This was a pretty lovely read, and I think if I had been younger, I might’ve enjoyed it more.

♦ On the upside ♦

Flavia was adorable! She’s into chemistry, very no-nonsense about the state of affection in her family and a very, very curious child.

There was a lot of culture shock on my part, most likely due to somehow expecting the story to be set much earlier than it was really set (it says 1950, so I have no idea why I thought differently), but it was a good kind of shock. It was really interesting to read about Flavia’s world and how things sort of worked back in the day.

♦ Favourite Quote ♦

Nobody loved me, and that was a fact. Harriet might have when I was a baby, but she was dead.
And then, to my horror, I found myself in tears.
I was appalled.

♦ On the downside ♦

Unfortunately, the mystery just dragged on for too long. I have a limited attention span as it is because I am a goldfish, and this was really trying for me. I wanted to know all about the mystery, but it just took forever and there was so much unnecessary yammering about things unrelated to it. :(

Flavia was often too adorable. I know, I said it was a good thing, but eventually it gets old when the kid is just reciting random chemistry babble. Especially to someone who gloriously flunked chem in high school.

I also think that the family dynamic could have benefitted from somebody who actually cares about Flavia. She must lead a pretty loveless life (obviously, because she’s dead serious in the quote I included) and that’s a shame considering that she has two sisters, after all. An absent father I understand, even some sort of sibling rivalry, but there’s hardly any love shining through at all. I never know whether they truly care when she’s missing or whether it’s just for appearance’s sake, you know? That’s pretty frustrating to read about.

♦ Should you read it? ♦

Tough question. You should pick it up if you like small mysteries and don’t mind that the book could’ve benefitted from some heavy editing to clean up some of the “useless” information. It’s a nice read for a younger audience around Flavia’s age.
Isa

[Ren] Reunited by Hilary Weisman Graham

Reunited by Hilary Weisman GrahamTitle: Reunited
Author: Hilary Weisman Graham
Published: June 12th, 2012
Rating: 3 out of 5 teacups
Find it at: amazonbarnesandnoblebookdepositorygoodreads

Alice, Tiernan and Summer used to be best friends but they broke up in freshman year over a quarrel. Now, in the summer after graduation, they decide to get back together and drive 2,000 miles to the reunion concert of the boy band they used to love.

I have mixed feelings on Reunited. The first few chapters were the ones I liked better, while towards the end the book definitely started to become boring and predictable. I’m a big fan of storied centered on friendship, and I really enjoyed that aspect of the book. My favourite bits were definitely the friendship, the road trip, and the way the girls were nostalgic about the past and at the same time worried and excited about the future.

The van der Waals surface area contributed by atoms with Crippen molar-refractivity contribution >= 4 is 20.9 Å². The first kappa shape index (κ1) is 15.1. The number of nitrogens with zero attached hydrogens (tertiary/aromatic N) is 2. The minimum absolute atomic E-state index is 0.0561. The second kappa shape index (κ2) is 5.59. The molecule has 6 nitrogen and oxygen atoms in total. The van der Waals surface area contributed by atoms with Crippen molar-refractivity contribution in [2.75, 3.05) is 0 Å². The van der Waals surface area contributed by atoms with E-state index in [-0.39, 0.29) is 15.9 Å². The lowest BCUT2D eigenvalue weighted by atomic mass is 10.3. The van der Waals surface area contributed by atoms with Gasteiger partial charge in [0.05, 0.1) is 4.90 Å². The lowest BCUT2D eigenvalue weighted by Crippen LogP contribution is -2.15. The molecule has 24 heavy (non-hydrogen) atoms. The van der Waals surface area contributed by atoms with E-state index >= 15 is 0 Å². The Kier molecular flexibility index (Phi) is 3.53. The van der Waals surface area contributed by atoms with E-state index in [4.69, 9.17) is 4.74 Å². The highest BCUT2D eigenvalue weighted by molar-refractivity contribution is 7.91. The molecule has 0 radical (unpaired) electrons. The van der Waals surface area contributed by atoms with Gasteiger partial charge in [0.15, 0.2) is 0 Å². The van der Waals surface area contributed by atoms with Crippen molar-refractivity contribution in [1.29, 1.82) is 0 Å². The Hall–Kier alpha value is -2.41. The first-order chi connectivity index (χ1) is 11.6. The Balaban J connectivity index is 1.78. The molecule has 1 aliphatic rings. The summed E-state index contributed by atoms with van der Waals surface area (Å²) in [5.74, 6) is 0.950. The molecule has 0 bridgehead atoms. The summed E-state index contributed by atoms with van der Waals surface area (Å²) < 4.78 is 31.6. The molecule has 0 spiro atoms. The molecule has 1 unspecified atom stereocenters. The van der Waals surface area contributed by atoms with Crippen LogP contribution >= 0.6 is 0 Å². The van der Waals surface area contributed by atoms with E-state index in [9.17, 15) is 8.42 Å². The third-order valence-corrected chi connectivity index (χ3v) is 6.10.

However, I’m not sure I’d recommend this book to anyone who’s not in their teens. As you might know I read a lot of YA, and I don’t mind reading about characters who are younger than me, but in this case the girls wasted so much time arguing over the kind of issues that only bratty teens consider important. The whole book felt somewhat immature. Alice in particular frustrated me more and more as the book went on. She’s supposed to be the organized, anal-retentive one, but in the end she’s just the biggest ditz. If she typed a timetable detailing how many hours and miles they’ll have to drive every day to reach the towns where she planned to stay the night, and if she checked three different weather websites for those towns, how come she didn’t bloody book accommodations in advance?

Towards the end of the book especially, it felt as if the girls kept screwing things up, were saved by a really contrived stroke of luck, and then managed to screw things up again anyway. Rinse and repeat. I felt like there wasn’t any character growth at all — yes, the girls made up in the end, but they remained the same brats that they were in the beginning. It feels like a shame, given how much potential they had.

The other thing that bugged me to no end were the constant allusions to the Winter Wonderland Dance, which is when Alice, Tiernan and Summer stopped being friends. It came up in every single chapter but the author never elaborated and what precisely happened. I guess that since the end of the book is so predictable, she felt that she needed something suspenseful. But the big revelation about the Winter Wonderland Dance is that (spoiler!) had a row because Tiernan told Alice that Summer said that her new boyfriend didn’t like her. Or at any rate something as underwhelming as that, to be honest I wasn’t paying much attention.

It’s not a bad book, there definitely were some entertaining scenes and it made me smile several times. But it definitely emphasizes the Young in YA, rather than the Adult.
Ren